So to some degree, we all need to come out of the closet–after a sweet time of contemplation, consideration and prayer.

And hopefully, when we do come from the closet, we will arrive to promote acceptance and unity with those around us.

If we do, then our time in the closet was well-spent.

If we don’t, we feed the suspicion in others that our choices are selfish and rude.

 

 

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Clergyman

Clergyman: (n) a male priest, minister, or religious leader, especially a Christian one

All the mistakes I’ve made in my life were caused by me thinking that what I had to offer was not enough.

Whenever I calmed down and realized that the stash in my duffel bag was the total subsistence of my life and journey, I was fine.

But when I allowed myself to be intimidated by forces around me which deemed my offering to be meager because it lacked some
certification, I always ended up either a fool or a liar.

I wanted to help people.

I wanted to use my art to do so.

I wanted to share a message that had humor, hope and heft.

But I also once was very young, and contended that I needed some title to punctuate my adequacy.

Since I did not go to college, I wasn’t allowed to be called “a Reverend.” Therefore I could not be a clergyman.

I don’t know why I wanted to pursue such a position–I guess I just wanted folks to be impressed when they heard the full extent of my resume spoken in a word: “minister.”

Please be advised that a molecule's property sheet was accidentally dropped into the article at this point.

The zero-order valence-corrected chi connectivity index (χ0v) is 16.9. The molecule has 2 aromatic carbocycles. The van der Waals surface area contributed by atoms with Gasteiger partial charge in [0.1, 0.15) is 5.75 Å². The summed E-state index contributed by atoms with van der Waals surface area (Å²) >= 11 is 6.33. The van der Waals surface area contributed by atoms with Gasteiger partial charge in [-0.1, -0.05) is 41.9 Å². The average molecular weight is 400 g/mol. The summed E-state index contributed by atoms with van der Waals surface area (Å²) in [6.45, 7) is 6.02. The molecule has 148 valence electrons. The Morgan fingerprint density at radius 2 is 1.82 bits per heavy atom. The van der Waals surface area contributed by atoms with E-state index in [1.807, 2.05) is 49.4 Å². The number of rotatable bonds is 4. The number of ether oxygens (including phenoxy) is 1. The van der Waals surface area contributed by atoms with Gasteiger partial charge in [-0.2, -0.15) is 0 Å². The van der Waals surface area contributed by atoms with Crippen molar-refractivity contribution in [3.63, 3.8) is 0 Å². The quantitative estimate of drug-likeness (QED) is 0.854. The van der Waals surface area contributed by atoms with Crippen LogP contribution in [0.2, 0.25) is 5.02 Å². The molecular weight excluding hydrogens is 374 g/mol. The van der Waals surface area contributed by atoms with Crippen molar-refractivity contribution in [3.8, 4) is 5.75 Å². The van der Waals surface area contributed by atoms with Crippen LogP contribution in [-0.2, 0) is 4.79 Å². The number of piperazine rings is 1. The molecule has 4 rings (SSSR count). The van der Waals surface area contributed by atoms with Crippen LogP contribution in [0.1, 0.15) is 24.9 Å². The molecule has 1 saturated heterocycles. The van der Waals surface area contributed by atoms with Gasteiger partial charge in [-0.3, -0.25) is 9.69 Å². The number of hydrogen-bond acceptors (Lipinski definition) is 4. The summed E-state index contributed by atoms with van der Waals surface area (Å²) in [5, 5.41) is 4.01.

So I lied. I manufactured higher learning. And eventually I just called myself a “Reverend” even though I didn’t have any pedigree to bark out spirituality.

It took me many years to escape the foolishness of my insecurity. As soon as I did, I realized that being a clergyman was actually to my disadvantage, because my music, writing, dramatic pursuits and screenplays were much more effective tools for reaching my brothers and sisters than climbing into a pulpit and emoting.

I often think, what is it I’m doing today that’s equally as stupid as my pursuit of being a false cleric?

I don’t know. But I keep looking.

Because if I catch it early, maybe I can avoid some of the embarrassment that occurs when people finally find out the truth.

And…

They always do.

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-cide

-cide: (combining form) denoting a person or substance that kills.

Sitting here leisurely in my comfortable chair being allowed the luxury of thought, I am suddenly and completely overwhelmed with the futility of killing.

I don’t know why it struck me that way this morning. I didn’t have any trouble eating my breakfast sausage, which certainly required the life
of a pig (or was it a turkey?)

But overall, I am bewildered.

It seems to me that as long as we live in a world where an insult from our neighbor causes us to close down communication, and further intimidation coming from this newly found enemy pushes us to contemplate violence, won’t we always just be two steps away from murder–especially when those portions of life which are supposed to soften our hearts–moments like spirituality–are mysteriously fueled by feuds and sensations of supremacy? What will ever drag us away from the “killing fields?”

I shall not continue sharing much more because I fear that I’m waxing eloquent instead of relevant.

Are there people, creatures, causes, nations or even religions that deserve to be eliminated?

I don’t know.

I guess, this morning, all I’m telling you is, I sure as hell don’t want to be the one to de-“cide.”

 

 

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Chinese

Chinese: (adj) relating to China or its language, culture, or people.

My daughter-in-law is from China.

She is the wife of my godson. They have two beautiful children. I don’t see them much because they live in China.

My first encounters with this dear lady were enlightening. We struck up an immediate friendship, and I was deeply impressed by her work